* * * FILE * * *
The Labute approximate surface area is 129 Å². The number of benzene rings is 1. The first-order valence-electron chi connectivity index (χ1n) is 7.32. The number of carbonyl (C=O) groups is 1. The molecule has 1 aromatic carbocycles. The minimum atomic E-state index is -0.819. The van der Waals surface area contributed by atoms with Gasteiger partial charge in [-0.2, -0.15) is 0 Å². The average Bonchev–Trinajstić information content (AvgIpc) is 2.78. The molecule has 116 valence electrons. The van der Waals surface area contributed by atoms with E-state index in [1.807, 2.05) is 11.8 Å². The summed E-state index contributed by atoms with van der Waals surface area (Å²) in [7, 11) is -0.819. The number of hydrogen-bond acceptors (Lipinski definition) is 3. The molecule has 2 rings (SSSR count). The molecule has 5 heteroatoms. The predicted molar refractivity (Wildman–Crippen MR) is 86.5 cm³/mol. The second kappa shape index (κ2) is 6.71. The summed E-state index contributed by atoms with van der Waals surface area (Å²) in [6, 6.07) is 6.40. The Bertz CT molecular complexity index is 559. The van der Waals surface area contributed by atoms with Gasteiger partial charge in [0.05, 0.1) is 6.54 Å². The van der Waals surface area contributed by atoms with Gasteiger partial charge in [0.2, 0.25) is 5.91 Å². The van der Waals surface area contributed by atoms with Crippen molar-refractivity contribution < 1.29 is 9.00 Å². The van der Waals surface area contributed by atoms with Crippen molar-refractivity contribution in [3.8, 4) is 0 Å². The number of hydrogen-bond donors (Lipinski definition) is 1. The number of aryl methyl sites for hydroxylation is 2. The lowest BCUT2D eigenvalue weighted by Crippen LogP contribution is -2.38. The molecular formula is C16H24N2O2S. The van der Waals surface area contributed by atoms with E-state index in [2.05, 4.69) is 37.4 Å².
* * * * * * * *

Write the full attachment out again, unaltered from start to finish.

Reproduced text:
The Labute approximate surface area is 129 Å². The number of benzene rings is 1. The first-order valence-electron chi connectivity index (χ1n) is 7.32. The number of carbonyl (C=O) groups is 1. The molecule has 1 aromatic carbocycles. The minimum atomic E-state index is -0.819. The van der Waals surface area contributed by atoms with Gasteiger partial charge in [-0.2, -0.15) is 0 Å². The average Bonchev–Trinajstić information content (AvgIpc) is 2.78. The molecule has 116 valence electrons. The van der Waals surface area contributed by atoms with E-state index in [1.807, 2.05) is 11.8 Å². The summed E-state index contributed by atoms with van der Waals surface area (Å²) in [7, 11) is -0.819. The number of hydrogen-bond acceptors (Lipinski definition) is 3. The molecule has 2 rings (SSSR count). The molecule has 5 heteroatoms. The predicted molar refractivity (Wildman–Crippen MR) is 86.5 cm³/mol. The second kappa shape index (κ2) is 6.71. The summed E-state index contributed by atoms with van der Waals surface area (Å²) in [6, 6.07) is 6.40. The Bertz CT molecular complexity index is 559. The van der Waals surface area contributed by atoms with Gasteiger partial charge in [0.05, 0.1) is 6.54 Å². The van der Waals surface area contributed by atoms with Gasteiger partial charge in [0.2, 0.25) is 5.91 Å². The van der Waals surface area contributed by atoms with Crippen molar-refractivity contribution < 1.29 is 9.00 Å². The van der Waals surface area contributed by atoms with Crippen molar-refractivity contribution in [3.8, 4) is 0 Å². The number of hydrogen-bond donors (Lipinski definition) is 1. The number of aryl methyl sites for hydroxylation is 2. The lowest BCUT2D eigenvalue weighted by Crippen LogP contribution is -2.38. The molecular formula is C16H24N2O2S. The van der Waals surface area contributed by atoms with E-state index in [2.05, 4.69) is 37.4 Å².